Advanced Search
MyIDEAS: Login to save this paper or follow this series

The West European Woollen Industries and their Struggles for International Markets, c.1000 - 1500

Contents:

Author Info

  • John H. Munro

Abstract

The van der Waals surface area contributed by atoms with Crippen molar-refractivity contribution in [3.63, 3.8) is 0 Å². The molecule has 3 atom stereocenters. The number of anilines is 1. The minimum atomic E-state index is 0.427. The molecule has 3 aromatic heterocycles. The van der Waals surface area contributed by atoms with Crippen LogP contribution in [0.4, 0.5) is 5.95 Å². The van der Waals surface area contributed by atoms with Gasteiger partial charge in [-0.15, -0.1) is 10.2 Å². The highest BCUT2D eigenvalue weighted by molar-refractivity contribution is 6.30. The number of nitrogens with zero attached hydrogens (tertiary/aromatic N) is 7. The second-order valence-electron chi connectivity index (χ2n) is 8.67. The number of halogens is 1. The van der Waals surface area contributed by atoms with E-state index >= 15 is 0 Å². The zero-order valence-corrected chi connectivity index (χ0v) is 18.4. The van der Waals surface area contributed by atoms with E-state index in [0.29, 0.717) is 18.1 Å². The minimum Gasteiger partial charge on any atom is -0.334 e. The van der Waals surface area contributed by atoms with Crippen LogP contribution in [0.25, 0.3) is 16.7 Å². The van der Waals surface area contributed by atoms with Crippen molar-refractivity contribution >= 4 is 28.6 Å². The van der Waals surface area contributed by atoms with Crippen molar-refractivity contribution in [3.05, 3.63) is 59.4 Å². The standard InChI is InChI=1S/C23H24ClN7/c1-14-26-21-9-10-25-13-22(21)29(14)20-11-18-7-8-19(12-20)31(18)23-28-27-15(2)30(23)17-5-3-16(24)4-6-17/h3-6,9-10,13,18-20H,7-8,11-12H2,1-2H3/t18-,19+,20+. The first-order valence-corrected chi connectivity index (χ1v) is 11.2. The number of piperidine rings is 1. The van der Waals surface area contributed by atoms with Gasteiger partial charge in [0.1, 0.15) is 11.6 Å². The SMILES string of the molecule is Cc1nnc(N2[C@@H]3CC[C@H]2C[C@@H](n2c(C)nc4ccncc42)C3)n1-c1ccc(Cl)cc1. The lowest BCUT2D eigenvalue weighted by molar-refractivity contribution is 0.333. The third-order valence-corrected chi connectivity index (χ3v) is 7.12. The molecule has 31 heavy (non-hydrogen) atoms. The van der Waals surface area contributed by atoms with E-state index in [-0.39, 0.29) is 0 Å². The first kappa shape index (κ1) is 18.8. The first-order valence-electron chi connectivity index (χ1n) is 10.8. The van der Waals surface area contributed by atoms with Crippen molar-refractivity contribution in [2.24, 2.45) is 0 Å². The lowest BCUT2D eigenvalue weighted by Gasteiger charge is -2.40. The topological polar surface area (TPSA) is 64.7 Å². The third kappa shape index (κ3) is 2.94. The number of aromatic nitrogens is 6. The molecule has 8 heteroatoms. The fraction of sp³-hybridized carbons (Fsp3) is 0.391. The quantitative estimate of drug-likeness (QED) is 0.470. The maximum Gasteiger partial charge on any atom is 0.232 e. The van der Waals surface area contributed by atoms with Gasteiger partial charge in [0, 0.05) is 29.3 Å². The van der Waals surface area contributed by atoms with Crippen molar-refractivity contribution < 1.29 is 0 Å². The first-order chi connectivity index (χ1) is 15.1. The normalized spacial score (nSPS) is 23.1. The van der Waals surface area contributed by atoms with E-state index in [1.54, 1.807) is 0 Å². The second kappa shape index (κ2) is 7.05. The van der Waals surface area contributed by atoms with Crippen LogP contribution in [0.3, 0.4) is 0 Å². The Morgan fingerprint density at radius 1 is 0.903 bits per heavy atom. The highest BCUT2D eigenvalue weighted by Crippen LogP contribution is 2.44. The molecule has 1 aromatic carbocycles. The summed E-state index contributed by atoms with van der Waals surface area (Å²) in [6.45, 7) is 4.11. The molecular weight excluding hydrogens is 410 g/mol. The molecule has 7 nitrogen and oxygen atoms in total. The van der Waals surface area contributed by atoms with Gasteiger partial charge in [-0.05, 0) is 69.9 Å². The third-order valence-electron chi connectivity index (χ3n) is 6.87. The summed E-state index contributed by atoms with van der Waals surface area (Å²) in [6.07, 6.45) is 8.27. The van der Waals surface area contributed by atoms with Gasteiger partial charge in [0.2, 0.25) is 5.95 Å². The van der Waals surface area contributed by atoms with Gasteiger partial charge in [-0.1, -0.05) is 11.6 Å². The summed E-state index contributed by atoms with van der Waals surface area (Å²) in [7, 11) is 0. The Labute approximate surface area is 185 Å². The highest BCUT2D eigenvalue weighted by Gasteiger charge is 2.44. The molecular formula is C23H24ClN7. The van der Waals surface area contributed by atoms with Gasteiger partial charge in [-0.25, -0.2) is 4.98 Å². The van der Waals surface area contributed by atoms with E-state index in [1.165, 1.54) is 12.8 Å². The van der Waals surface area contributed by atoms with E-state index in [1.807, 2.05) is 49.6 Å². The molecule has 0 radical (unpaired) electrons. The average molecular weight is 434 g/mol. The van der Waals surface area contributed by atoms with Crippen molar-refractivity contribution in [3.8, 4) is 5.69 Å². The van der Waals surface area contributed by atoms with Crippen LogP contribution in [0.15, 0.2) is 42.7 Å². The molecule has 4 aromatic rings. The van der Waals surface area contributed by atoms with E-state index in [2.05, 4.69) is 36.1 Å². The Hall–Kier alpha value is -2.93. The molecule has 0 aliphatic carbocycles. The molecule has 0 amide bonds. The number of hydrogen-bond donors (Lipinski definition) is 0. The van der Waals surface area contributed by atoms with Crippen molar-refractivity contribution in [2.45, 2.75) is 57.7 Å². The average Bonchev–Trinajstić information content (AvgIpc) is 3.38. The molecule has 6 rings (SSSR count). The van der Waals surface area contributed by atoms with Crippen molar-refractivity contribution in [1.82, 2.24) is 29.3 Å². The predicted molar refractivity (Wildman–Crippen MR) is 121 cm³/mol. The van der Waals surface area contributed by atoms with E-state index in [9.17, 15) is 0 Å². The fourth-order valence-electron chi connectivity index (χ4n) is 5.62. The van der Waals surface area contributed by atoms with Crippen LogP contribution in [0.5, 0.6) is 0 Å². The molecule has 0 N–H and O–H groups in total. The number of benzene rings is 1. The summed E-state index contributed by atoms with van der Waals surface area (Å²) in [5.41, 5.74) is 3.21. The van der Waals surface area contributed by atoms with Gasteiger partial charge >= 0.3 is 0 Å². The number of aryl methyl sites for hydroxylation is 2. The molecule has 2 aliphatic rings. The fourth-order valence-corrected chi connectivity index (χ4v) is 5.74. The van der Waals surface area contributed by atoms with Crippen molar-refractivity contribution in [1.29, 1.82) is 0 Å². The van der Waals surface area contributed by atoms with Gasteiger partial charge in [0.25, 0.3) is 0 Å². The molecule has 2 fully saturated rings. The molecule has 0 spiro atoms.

Although this paper is, ostensibly, a macro- and micro-economic historical study of competition in the West European woollen textile ind ustries, in France, the Low Countries, England, Italy, and Iberia (Catalonia and Aragon), and of their related wool and cloth trades, covering all of Europe and the Mediterranean basin, from the eleventh to early sixteenth centuries, this paper is actually focused upon four fundamental inter-related questions and theses set forth to furnish some answers to the problems posed: (1) It seeks to explain why the textile industries of the Low Countries -- Flanders above all -- gained, held, but then ultimately lost their dominance in the production and export of luxury woollen textiles, those based upon the production of fine English wools, the finest before the advent of improved Spanish merino wools, by the 16 th century (from sheep whose modern descendants provide the world s best quality wools today). (2) It seeks to show why, from the early 14 th to mid 15 th centuries, the majority of the prominent textile industries in Western Europe were forced to abandon export-oriented production of cheap, light, mass-market textiles, especially says and other semi-worsted fabrics, formerly sent to distant international markets, in order to concentrate more fully upon far higher-priced luxury woollen textiles (those with a far-higher value:weight ratio); and why the components of these industries were transformed from their former role essentially as passive price-takers to become, though fewer in number as survivors, aggressive price-makers, engaging in fierce monopolistic competition. The model employed to explain this industrial and commercial transformation is essentially a North-based transactions-cost model: to demonstrate that, for most of western Europe from the 1290s to the 1450s, the spreading stain of chronic, widespread and violent warfare, involving far greater state involvement in fiscal, monetary, and trade policies, raised the transport, marketing, and transaction costs of long-distant trade in cheap textiles to prohibitive levels: i.e. that so many of these West European producers found that only the trade in luxury textiles could bear the freight and continue to be profitable, for much of the later medieval-era, at least for the few survivors. At the same time, changes in wealth and income distributions resulting from these structural economic changes favoured sales of luxury cloths. (3) It seeks to explain why and how the English cloth industry, producing good quality woollen textiles, but with an export trade aimed at lower-echelon luxury markets, finally gained supremacy, by the late 15 th century, over the Low Countries; and how the Low Countries s textile industries, forced to obey the law of comparative advantage, so successfully engaged in and prospered from a revived sayetteries industry based on producing, once again, those lighter, cheaper semi-worsted textiles. Contrary to the traditional theories that still ascribe the English success to a combination of rural locations and technological innovations (water-driven fulling-mills), this paper argue that the ultimate English victory was instead based upon: (i) the unintended consequences of fiscal policies, in tax differentials imposed on the wool- and cloth-export trades; but more so, given the century that it took the English to gain this victory, (ii) structural changes in the European international economy that brought about the restoration of relative security, demographic and economic revival, changes in income distributions and market demand, innovations in overland transport and marketing, falling transaction costs, and new continental trade routes, based on South Germany, the Rhineland, and the Brabant Fairs that favoured the English cloth trade over its chief Flemish, Brabantine, and Dutch (and Italian) rivals. (4) This paper also revisits the proto-industrialization thesis and the related debates about the advantages of rural vs. urban location: to show that even for the victorious English cloth industry, and also for the Flemish sayetteries and related worsted industries, the chief participants in their respective international textile trades were fundamentally more urban than rural based (despite a rural-urban symbiosis in the production processes).